What are the symptoms of a bad CV axle?
There are several common symptoms of a CV axle that needs to be replaced.
- A click or pop when turning the wheel. You’ll hear this coming from the side that has the failing CV joint.
- Vibration while driving, especially during acceleration. Keep in mind there are many other causes of vibrations, so if this is your only symptom, further diagnosis is needed.
- Grease slinging on components under the vehicle. Boots enclose inner and outer CV joints to keep essential grease in and contaminants like water and road grit out. These boots wear out over time and can split or tear, causing grease to sling in a circular pattern under the vehicle.
There is some good news, though. Often, the whole axle doesn’t have to be replaced. Replacing the boots is often sufficient to keep your axle going for many more miles. Enter your vehicle info at Advance Auto Parts to find a boot kit that fit your vehicle. These split boot kits are a real time saver because the axle can stay on the vehicle. All you need to do is remove the old boot and replace with the new, split boot and follow instructions for sealing and securing it in place. We’ll go through those steps below.
Keep in mind that replacing only the CV boots is not always recommended. Although it’s an appealing option because it’s cheaper and easier, you don’t want to be dealing with a failed axle in a year or two. If your axle boots are torn wide open or if you’re hearing frequent clicking or popping noises, be aware that your axle will likely need to be replaced at some point due to a loss of lubrication at the CV joints.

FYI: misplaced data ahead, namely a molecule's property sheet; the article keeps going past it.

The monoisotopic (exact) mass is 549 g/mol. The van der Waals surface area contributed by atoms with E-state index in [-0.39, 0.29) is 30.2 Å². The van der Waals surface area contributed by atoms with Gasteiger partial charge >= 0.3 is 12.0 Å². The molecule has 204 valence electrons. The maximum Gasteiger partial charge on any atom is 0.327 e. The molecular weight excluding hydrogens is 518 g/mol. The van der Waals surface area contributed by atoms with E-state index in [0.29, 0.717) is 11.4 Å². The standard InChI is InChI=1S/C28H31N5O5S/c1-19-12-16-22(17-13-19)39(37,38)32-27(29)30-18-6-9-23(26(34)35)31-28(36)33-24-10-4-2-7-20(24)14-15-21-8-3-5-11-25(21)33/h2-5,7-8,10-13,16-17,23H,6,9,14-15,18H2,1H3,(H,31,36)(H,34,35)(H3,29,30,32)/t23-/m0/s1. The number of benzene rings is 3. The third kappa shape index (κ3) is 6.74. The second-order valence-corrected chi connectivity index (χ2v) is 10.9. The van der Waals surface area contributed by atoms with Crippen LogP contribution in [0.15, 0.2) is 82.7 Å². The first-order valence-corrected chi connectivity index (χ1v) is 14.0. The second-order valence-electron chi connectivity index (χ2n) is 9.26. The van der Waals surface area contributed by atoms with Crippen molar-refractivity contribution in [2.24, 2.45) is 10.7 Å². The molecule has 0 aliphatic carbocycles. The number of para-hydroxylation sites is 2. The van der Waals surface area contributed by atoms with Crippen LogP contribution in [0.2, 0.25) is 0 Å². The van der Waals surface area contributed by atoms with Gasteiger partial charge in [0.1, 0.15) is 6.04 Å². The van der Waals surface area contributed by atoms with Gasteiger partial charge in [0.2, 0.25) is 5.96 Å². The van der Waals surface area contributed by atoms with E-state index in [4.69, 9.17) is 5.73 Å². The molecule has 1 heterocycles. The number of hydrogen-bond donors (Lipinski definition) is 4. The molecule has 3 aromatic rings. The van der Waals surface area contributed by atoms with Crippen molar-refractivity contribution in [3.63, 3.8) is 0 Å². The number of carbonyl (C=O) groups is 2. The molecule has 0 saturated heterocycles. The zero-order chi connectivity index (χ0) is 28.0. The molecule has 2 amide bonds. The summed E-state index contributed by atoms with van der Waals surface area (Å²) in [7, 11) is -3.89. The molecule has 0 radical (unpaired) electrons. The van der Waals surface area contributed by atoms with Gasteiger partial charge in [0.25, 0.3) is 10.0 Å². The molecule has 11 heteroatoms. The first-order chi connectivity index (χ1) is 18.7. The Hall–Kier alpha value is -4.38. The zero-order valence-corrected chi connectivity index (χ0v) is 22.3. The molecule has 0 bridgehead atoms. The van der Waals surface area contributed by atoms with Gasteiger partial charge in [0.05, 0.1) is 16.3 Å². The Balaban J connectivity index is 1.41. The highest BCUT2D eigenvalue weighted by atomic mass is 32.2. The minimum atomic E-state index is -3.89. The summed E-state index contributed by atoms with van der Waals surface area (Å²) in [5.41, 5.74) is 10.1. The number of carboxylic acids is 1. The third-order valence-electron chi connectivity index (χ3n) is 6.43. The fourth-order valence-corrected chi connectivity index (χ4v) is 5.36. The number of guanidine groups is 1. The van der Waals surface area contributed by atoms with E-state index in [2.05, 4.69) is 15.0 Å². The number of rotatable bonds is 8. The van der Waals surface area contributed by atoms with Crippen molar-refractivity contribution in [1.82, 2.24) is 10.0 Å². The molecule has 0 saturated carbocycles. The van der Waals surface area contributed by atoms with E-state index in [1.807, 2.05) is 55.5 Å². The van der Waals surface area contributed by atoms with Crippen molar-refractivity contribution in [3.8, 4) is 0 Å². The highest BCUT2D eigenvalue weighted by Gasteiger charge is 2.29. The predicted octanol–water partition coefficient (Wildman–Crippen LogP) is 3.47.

This is a project that needs some know-how
Use a lug wrench to break loose the lug nuts. Then, raise the car with a jack either under the frame or the crossmember. Support the car with a jack stand and remove the wheel.
Remove the damaged CV boot. CV boots are secured to the axle shaft and joint housing with clamps that are pinched tight to secure them. These clamps can be removed by cutting them where they're pinched together. Once the clamps are removed, the boot can be carefully cut away with a utility knife.
Once the boot is removed, you'll need to clean the old grease out of the joint and inspect it for damage. Use several shop towels to wipe as much of the grease away as possible. You'll then need to use brake cleaner spray to get the spots the towels can't reach. Rotate the wheel and carefully inspect the joint for cracks, pits and rust. Only the boot needs to be replaced if you find none.
Pack new grease into the CV joint.
Place the split boot over the CV joint and apply the sealant to both halves. Press the halves together and wait the specified time for the boot to cure, around an hour.
Slide on the clamps and tighten them down.
Reassemble any components that were disconnected or removed, torquing all fasteners to specification. Take a test drive to confirm a job well done!
Ready to tackle this project? Download our mobile app to quickly find the parts your vehicle needs. Take your time and work carefully, and you’ll be back on the road in one afternoon. You’ve got this!